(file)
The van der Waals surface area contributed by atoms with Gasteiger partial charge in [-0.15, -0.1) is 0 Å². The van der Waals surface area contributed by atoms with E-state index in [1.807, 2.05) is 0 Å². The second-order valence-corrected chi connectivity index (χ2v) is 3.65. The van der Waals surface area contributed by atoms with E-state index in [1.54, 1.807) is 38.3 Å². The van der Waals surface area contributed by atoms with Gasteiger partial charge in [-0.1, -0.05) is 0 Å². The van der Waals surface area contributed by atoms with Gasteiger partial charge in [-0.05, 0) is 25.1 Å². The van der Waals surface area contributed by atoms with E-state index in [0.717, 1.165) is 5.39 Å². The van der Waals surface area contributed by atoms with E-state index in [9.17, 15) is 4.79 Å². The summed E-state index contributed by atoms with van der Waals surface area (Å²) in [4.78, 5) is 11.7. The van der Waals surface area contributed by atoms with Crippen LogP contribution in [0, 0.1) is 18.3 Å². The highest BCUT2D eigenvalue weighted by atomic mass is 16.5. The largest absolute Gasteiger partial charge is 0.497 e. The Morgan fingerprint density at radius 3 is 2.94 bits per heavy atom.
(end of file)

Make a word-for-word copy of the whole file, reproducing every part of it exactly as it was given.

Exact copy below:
The van der Waals surface area contributed by atoms with Gasteiger partial charge in [-0.15, -0.1) is 0 Å². The van der Waals surface area contributed by atoms with E-state index in [1.807, 2.05) is 0 Å². The second-order valence-corrected chi connectivity index (χ2v) is 3.65. The van der Waals surface area contributed by atoms with E-state index in [1.54, 1.807) is 38.3 Å². The van der Waals surface area contributed by atoms with Gasteiger partial charge in [-0.1, -0.05) is 0 Å². The van der Waals surface area contributed by atoms with Gasteiger partial charge in [-0.05, 0) is 25.1 Å². The van der Waals surface area contributed by atoms with E-state index in [0.717, 1.165) is 5.39 Å². The van der Waals surface area contributed by atoms with E-state index in [9.17, 15) is 4.79 Å². The summed E-state index contributed by atoms with van der Waals surface area (Å²) in [4.78, 5) is 11.7. The van der Waals surface area contributed by atoms with Crippen LogP contribution in [0, 0.1) is 18.3 Å². The highest BCUT2D eigenvalue weighted by atomic mass is 16.5. The largest absolute Gasteiger partial charge is 0.497 e. The Morgan fingerprint density at radius 3 is 2.94 bits per heavy atom.